For most of the 1970s, there were two MLB players named Dave Roberts. Fortunately, one was a pitcher – who finished his career with the Mets – and one was a position player. Roberts the position player was a former top overall pick in 1972 and he went straight from college to the majors. He spent six years with the Padres and two more with the Rangers. He was nothing special, as he amassed an 85 OPS+ and was more known for his ability to play multiple positions, including catcher.
In 1980, his final season with the Rangers, the minimum MLB salary was $30,000. Yet, somehow, Roberts pulled down a 5/$1.3 million deal with the Astros, which worked out to $260,000 per year. Not a bad job by his agent, getting over eight times the minimum for a guy who wasn’t a starter. It would be like signing Luis Guillorme to a 5/$23 million deal today.
It didn’t work out too well for the Astros, as Roberts played just 27 games for them in 1981. Somehow, the Astros were able to trade Roberts to the Phillies, where he played 28 games in 1982 before retiring. Still, the Astros felt the effects of the signing, as by inking Roberts they forfeited their first-round pick. Allegedly, the Astros wanted to draft Tony Gwynn in 1981. But signing Roberts and Don Sutton cost them their first two picks and Gwynn was gone before they finally made a selection.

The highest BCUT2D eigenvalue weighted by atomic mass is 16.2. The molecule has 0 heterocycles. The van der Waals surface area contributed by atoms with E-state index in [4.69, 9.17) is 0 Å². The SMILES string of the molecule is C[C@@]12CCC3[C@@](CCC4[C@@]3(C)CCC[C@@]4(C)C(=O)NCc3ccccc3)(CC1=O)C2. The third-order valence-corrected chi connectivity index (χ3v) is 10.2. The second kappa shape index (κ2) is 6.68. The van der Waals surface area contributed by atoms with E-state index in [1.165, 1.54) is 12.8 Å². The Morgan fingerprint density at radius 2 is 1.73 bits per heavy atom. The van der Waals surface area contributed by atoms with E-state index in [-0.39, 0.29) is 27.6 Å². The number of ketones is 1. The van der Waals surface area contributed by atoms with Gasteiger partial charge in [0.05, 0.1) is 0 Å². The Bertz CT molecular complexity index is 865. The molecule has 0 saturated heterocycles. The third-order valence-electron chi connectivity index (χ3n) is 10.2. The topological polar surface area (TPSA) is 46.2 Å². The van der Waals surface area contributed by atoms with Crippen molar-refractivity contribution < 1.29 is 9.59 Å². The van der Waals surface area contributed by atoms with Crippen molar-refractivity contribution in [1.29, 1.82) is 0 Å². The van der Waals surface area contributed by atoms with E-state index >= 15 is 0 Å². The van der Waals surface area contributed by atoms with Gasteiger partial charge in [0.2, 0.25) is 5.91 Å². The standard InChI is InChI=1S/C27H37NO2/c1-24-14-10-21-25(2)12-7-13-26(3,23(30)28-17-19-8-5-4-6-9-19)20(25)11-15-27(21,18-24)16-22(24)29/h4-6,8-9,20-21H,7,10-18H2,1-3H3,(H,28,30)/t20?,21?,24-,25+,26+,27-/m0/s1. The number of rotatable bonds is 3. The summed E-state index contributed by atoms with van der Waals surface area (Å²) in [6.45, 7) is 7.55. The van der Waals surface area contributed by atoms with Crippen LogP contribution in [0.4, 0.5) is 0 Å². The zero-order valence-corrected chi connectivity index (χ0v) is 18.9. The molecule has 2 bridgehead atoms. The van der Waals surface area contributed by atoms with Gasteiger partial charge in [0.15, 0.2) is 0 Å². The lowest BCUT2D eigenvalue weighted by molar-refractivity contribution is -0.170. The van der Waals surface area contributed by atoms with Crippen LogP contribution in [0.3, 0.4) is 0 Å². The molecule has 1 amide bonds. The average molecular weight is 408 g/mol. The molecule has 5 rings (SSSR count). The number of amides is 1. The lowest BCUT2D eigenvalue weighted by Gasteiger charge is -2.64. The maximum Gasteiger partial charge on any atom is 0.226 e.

That’s interesting and fine and dandy – but what does it have to do with the Mets?
Well, the Mets just signed James McCann, who Keith Law just referred to as a backup catcher, to a multi-year deal at significantly more years and dollars than most people expected. And on top of that, McCann has a lifetime OPS+ of 86 – or nearly identical to what Roberts posted before his big payday. Here’s what Law said about McCann: